The Religion Guy confesses that, like so many writers, he has tended to depict U.S. Protestantism’s two-party system of “Mainline” vs. “Evangelical” mostly in terms of newsworthy LGBTQ issues. In more sophisticated moments, he might briefly note the underlying differences on Bible interpretation. But maybe something even more basic is occurring.
While scanning an important new research work, “The Twentysomething Soul: Understanding the Religious and Secular lives of American Young Adults” (Oxford), The Guy was gobsmacked by a graph on page 32.
You want news?
How about the prospect that U.S. Protestantism does not just involve that familiar biblical rivalry but could be evolving toward a future with two starkly different belief systems.
All U.S. religion writers and church strategists are anxiously watching the younger generation, and there’s been important research both here (care of Princeton University Press), here (make that Oxford University Press) and finally here (Oxford, again).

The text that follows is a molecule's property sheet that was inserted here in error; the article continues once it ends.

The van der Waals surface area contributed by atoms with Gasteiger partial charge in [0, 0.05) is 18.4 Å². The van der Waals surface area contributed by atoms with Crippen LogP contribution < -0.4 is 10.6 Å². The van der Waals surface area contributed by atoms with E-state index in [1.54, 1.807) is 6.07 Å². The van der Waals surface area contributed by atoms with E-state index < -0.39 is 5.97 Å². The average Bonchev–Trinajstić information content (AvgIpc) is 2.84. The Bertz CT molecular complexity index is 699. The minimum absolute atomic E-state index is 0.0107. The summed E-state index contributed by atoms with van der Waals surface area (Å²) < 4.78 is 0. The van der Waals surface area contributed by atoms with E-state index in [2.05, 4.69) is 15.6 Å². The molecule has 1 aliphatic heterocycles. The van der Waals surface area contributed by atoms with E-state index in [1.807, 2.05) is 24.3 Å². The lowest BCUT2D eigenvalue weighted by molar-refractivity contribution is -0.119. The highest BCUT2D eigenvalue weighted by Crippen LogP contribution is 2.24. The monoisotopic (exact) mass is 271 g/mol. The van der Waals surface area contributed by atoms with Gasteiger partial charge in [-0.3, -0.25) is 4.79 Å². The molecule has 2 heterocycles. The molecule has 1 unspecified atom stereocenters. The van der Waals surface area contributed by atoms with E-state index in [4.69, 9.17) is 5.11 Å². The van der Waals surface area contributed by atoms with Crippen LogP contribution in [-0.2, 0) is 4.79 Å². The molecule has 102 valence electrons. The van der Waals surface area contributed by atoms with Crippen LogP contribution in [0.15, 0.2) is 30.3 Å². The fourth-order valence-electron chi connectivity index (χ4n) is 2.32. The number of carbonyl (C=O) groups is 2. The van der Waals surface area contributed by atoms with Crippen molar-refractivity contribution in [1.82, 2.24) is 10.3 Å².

The project published as “The Twentysomething Soul,” led by authors Tim Clydesdale (sociology, College of New Jersey, email@example.com) and Kathleen Garces-Foley (religious studies, Marymount University, firstname.lastname@example.org), surveyed an unusually large sample of Americans ages 20 to 30 and could fully categorize religious identifications, beliefs and practices.
The graph that grabbed The Guy involved who God is.
In this question’s option one, he is “a personal being, involved in the lives of people today.” Hard to think of a Christian belief more basic than that. In other options, God is “not personal, but something like a cosmic life force,” a fuzzy New Age-ish idea. Or God only created the world “but is not involved in the world now,” what’s known as Deism. Or the respondent lacked any sort of belief in God.